Paper books, magazines and the seat-back entertainment offerings (if available) are good options, but if you want to work, check email or watch a movie you’ve downloaded before your flight, gadgets and tools like some of those in the photo above might help.

For example, ZAGG has a Bluetooth pocket keyboard that can be used with both smartphones and small tablets (Apple & Android) and – to keep seatmates from looking at your screen – the InvisibleShield Glass + Privacy screen protector.

And, if you’re going to have to rely on your smartphone for extended hours, Ventev’s chargestand 3000c, is both a portable charger and a phone stand. 

I’m checking out these and a few other gadgets this weekend and reworking my accessories kit to accommodate a few more useful-in-a-pinch items.

 

 

 

 

New travel gear & gadgets

Blackpool SuitcaseArrives

The latest designs in luggage and the newest ideas for travel gadgets were on display for three days at the International Travel Goods show in Las Vegas last week.

For CNBC.com, I put together a slide show of the product innovation award- winners and several other items that caught my eye. Here are some samples…

4_Arm-share

Tired of fighting over who gets to use those middle armrests on the airplane? The inventor of the Arm-Share gadget thinks he’s got a solution figured out.

1_OrgoLite

“Boutique” hotel often equates to “no room for your stuff in the bathroom.”
The Orgo Lite inventors came up with a solution for that: an expandable cosmetic kit that can sit over the sink.

5_Baseball bag

Sports fans can carry their gear in bags made out of the same material used to make basketballs, golf balls, soccer balls and baseballs – stitching included. From Zumer Sport.

8_Walter + Ray BendyMan Flashlight and stand

Fun, inexpensive and useful – the quirky and colorful Bendy Man from Walter + Ray is a flashlight and a gadget holder in one.

Would you use this? Airhook

There are gadgets galore out there promising to make life easier on the road.

Some work. Some don’t.

Here’s one, called the Airhook, that just got funded on Kickstarter.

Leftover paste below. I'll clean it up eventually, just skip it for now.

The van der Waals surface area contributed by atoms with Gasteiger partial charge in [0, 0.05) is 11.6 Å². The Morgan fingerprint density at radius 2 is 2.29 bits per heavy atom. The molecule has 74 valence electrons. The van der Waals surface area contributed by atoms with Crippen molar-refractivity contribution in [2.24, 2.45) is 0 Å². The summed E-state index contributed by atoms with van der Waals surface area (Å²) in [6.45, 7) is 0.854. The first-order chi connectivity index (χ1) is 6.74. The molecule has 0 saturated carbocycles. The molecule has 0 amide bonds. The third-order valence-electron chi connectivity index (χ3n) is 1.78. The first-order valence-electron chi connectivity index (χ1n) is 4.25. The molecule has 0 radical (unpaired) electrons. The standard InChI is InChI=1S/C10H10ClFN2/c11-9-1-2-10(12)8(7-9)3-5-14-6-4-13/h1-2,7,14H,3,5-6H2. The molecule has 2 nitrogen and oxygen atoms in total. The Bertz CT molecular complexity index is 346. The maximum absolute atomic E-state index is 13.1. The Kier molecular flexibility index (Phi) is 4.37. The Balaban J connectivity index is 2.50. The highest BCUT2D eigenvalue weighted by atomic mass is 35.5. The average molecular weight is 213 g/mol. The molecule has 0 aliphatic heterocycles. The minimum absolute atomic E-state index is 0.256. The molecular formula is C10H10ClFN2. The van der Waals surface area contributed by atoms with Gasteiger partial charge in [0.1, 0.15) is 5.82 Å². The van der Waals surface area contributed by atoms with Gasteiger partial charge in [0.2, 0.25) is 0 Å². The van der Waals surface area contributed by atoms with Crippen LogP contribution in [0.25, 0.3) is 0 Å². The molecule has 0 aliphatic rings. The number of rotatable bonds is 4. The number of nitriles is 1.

The inventor, Craig Rabin, describes it as “an easy tool that allows airline travelers to use their seat’s tray table to securely hold an electronic device and beverage—all while allowing for maximum legroom.”

Check out a video of the Airhook in action.

Would you use it?

AIRHOOK

Souvenir Sunday: Scanning new SkyMall Products

Over at the 10Best section of USA TODAY, one of the Readers’ Choice contests going on right now is for Best SkyMall Product for Business Travel.

I’m included on that page as one of the contest’s travel ‘experts,’ so wanted to take a moment to encourage you to go over there and vote, especially because while you’re there you can also register to win a $500 SkyMall gift card in the process.

The SkyMall catalog is that familiar ‘amenity’ found in the seatback pocket on just about any domestic airline flight and it is full of useful, wacky, “Why didn’t I think of that?” and “Who would buy that?” products. I often find myself leafing through it during those very long last 10 minutes of a flight when I’ve put away all my gadgets and am just waiting for the plane to land.

Everyone has their favorite items from the in-flight catalog.

I think the Sippy Wine Glass is a great idea, for example, but not sure I’d actually use it in public. Gift-wise, though, it’s a keeper.

Unfortunately, that wine glass isn’t on the list of 20 product nominees in the current 10Best contest, but here’s an example of some useful ones that are:

I’ve written about and considered buying this portable security door device that seems useful for those hotel stays where the locks just don’t seem that modern or adequate.

Security door

This compact, folding portable footrest is promoted as being being good for circulation, reducing back strain and helping to prevent deep vein thrombosis, but I’d be tempted to tote one because I’m quite short and when seated in some airplane seats, my feet don’t reach the floor.

Footrest

And I can definitely see the usefulness of the PocketPlug Case that has a built in two-prong charger.

I’ll circle back around before the contest ends to make note of some of the sillier items on the list, but go see the full list, add your vote and don’t forget to register for the $500 gift card.